Turkey is a predominantly Sunni Muslim, ethnically Turkish country with a Kurdish minority. Its role in several ongoing geopolitical sagas, its increasingly public Islamic conservatism, and its newly assertive nature has positioned Turkey squarely on the international stage. Background After a brutal war for independence from Western WWI victors, Mustafa Kemal Ataturk led a group of military officers who successfully instituted secular and western reforms, including the restriction of Islam in the public sphere. Heralded as exemplary, “Kemalism” drove Turkey’s destiny to become a successful, liberal and modern power. Following World War II, Turkey moved forward as a largely secular, constitutional parliamentary republic that became increasingly allied and integrated with the Western geopolitical framework. Coups and the subsequent splintered political landscape led to the ascendancy of the socially conservative, fiscally liberal Justice and Development Party (AKP) led by the current Prime Minister Recep Tayyip Erdogan. The AKP, elected in 2002, has presided over fiscal growth, a push to join the European Union (EU), and an institutional social conservatism. Turkey has leaned more conservative in recent years, but maintains a relatively stable political atmosphere with healthy civic participation. The success of the reigning AKP, with Erdogan at the helm, has sparked fears of a developing Islamist shift. Although this conservatism appeals to elements of the Turkish population, for others, it runs counter to ostensibly important secular norms and curbs on Islam in the public sphere. Whether this Islamist characterization is true, Erdogan rejects the label to avoid the associated stigma from both external and internal actors. Aside from the AKP, two other major political parties are acting in Turkey: the center-left leaning Republican People's Party and the right-wing Nationalist Movement Party. The former espouses a populist, secular ideology in the tradition of Ataturk, while the latter has a nationalist Pan-Turkic agenda. A third organization, the Kurdistan Worker's Party (PKK), is a militant, leftist revolutionary organization that claims to represent the interests of the ethnic Kurdish population in Turkey. The PKK is banned in Turkey and has been designated as a terrorist group, but it continues a sporadic armed insurrection against the Turkish government in its quest for increased Kurdish minority rights and the eventual establishment of a separate Kurdish state. Why is it relevant? Turkey has become an increasingly strong, assertive regional power that has shown some foreign policy independence from the US strategic framework, while still remaining a key American/NATO ally in the Region. In this respect, Turkish military power is burgeoning on the heels of an evolving modernization program, and its participation in the US F-35 Stealth Fighter Program could dramatically alter power dynamics with its neighbors. Turkey is also experiencing a recent surge in soft-power. Its recent rebukes and strained dealings with Israel over the Palestinian issue have earned it admiration across the Middle East and North Africa region (MENA). Synergizing with this, Turkey also propagates a populist image by claiming support for popular uprisings in the Arab world. The flagship aspect of this policy has been the public criticism of Syrian President Bashar al Assad and limited logistical support of the Syrian rebels in the current uprising. With regards to Tehran, historically closer ties have given way to recent tension both over Ankara's negative disposition towards Iran's ally in Damascus, and its participation in the NATO antiballistic missile system. This cooperation with the NATO program is a manifestation of Turkey's increasing desire - seen also in its bid to join the EU - for increased integration with the West, especially Europe. Far from assured, however, this quest for EU membership is challenged by European fears of an ostensible Turkish Islamic resurgence under Erdogan along with an indecisiveness stemming from recent internal EU political and economic upheaval.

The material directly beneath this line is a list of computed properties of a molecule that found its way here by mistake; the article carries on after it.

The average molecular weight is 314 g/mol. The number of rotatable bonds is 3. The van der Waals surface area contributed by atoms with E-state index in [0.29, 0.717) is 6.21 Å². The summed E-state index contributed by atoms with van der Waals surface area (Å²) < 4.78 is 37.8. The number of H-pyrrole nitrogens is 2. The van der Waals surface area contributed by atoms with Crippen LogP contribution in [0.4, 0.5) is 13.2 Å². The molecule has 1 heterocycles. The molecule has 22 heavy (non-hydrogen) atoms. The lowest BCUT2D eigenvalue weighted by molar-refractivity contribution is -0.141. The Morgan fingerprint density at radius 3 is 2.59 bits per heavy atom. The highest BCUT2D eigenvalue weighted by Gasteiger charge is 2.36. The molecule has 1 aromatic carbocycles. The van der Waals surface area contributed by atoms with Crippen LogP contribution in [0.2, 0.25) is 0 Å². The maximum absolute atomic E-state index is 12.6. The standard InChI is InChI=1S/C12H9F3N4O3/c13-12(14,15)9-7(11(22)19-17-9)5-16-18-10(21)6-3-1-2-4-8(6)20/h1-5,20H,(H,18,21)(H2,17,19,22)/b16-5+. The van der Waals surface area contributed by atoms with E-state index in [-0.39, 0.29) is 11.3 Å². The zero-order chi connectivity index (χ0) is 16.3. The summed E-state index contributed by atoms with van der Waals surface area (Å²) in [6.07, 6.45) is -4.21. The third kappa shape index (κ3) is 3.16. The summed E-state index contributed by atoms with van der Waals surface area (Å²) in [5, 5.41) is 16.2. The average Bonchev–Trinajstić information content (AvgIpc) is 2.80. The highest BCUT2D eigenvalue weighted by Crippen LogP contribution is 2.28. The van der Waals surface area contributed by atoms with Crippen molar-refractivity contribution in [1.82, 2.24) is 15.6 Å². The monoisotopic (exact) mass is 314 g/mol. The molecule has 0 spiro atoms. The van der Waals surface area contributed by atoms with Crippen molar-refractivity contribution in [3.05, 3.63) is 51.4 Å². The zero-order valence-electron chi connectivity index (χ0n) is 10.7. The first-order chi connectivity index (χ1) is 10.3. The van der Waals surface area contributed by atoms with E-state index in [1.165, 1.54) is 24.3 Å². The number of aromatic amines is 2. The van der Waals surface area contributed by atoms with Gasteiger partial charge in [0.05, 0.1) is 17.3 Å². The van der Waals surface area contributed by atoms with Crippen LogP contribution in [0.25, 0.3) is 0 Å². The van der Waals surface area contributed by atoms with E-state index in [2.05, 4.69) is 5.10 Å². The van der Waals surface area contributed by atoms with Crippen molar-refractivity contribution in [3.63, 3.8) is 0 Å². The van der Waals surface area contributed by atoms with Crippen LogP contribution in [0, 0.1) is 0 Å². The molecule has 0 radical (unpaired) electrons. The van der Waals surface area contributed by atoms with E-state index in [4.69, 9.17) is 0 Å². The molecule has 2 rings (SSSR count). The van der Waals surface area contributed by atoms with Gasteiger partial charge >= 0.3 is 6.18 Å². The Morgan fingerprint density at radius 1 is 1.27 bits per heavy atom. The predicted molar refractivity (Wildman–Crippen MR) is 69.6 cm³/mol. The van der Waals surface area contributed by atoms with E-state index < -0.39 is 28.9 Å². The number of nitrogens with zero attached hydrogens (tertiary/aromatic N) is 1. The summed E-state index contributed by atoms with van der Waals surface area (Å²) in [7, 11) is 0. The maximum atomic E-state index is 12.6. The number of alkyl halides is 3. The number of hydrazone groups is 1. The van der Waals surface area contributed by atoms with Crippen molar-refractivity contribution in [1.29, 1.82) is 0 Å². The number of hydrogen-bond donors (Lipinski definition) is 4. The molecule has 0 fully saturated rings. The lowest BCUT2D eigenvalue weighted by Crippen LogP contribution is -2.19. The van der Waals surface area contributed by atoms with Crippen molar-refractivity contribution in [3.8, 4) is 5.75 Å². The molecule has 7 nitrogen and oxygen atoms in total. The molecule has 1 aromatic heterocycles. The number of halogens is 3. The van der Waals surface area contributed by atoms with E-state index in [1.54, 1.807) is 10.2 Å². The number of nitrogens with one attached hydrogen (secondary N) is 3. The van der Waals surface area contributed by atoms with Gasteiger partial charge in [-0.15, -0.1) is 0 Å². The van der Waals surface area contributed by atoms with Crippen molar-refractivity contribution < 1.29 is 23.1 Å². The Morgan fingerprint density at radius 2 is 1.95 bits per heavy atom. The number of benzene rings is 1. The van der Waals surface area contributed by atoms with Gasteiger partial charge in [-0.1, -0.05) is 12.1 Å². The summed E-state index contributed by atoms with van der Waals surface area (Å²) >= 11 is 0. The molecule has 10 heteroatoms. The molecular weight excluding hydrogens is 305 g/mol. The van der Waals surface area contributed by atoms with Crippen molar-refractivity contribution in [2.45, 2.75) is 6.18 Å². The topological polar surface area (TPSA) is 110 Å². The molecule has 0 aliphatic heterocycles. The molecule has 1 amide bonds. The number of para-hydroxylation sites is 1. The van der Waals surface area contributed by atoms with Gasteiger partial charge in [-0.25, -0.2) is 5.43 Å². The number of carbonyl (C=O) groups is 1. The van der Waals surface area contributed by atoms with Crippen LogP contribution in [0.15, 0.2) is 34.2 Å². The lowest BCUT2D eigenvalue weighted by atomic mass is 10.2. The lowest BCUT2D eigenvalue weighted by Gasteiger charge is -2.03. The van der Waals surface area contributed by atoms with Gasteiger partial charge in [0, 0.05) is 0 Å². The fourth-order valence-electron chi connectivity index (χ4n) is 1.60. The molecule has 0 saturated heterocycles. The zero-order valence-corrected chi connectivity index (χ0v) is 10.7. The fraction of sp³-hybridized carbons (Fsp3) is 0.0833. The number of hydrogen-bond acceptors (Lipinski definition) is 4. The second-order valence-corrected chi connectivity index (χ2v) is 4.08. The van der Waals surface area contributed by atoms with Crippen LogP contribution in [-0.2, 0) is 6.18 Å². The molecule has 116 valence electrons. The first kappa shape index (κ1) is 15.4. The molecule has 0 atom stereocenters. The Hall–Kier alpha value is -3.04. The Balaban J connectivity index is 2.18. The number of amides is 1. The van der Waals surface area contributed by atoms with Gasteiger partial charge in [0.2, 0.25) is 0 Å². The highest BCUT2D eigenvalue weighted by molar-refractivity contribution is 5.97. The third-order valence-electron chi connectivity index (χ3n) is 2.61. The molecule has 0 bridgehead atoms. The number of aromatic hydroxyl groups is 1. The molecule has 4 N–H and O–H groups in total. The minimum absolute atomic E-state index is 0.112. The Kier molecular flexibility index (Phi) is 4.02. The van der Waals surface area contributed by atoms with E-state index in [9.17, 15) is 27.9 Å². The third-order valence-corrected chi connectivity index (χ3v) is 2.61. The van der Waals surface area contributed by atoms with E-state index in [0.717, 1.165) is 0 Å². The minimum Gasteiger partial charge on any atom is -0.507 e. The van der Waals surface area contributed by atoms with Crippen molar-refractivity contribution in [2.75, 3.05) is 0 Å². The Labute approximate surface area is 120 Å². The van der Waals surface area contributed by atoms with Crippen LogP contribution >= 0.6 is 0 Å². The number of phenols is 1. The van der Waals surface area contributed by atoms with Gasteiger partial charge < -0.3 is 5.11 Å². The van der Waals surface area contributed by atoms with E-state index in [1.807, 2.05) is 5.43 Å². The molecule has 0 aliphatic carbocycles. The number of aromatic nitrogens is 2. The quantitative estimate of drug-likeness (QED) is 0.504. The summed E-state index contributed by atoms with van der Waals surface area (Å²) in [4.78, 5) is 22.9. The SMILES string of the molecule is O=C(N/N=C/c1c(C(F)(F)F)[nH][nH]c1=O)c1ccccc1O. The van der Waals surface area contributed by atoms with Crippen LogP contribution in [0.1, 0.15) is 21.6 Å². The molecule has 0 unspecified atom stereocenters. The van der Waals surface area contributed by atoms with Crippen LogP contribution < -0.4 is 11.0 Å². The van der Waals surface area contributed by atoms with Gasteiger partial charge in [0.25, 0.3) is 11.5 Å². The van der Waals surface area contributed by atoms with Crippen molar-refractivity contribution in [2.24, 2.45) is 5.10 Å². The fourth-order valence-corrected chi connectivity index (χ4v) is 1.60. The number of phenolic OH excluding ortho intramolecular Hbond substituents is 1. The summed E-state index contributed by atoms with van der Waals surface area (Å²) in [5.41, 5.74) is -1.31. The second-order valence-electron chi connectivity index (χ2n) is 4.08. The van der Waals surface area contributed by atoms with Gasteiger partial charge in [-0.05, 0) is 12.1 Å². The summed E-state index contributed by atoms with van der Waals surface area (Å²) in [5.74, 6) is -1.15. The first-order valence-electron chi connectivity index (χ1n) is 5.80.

A burgeoning power at the crossroads of the West and Asia and the nexus of many critical international issues, Turkey will continue to play a key role in regional and global politics. It is a critical broker among internal MENA actors and ultimately between the West and the East.
Global Connections (Click on links to access related Fair Observer analyses): Iran: As a result of its strategic position and the recently hosted talks in Istanbul, Turkey is an important broker and player in the Iranian nuclear crisis. Syria: Ankara's support of the Free Syrian Army in its quest to topple Bashar al Assadis a double-edged sword for Turkey’s foreign relations. Israeli-Palestinian Conflict: Turkey’s support for the Palestinians has earned it admiration in the MENA region while realpolitik has largely driven the US to look the other way.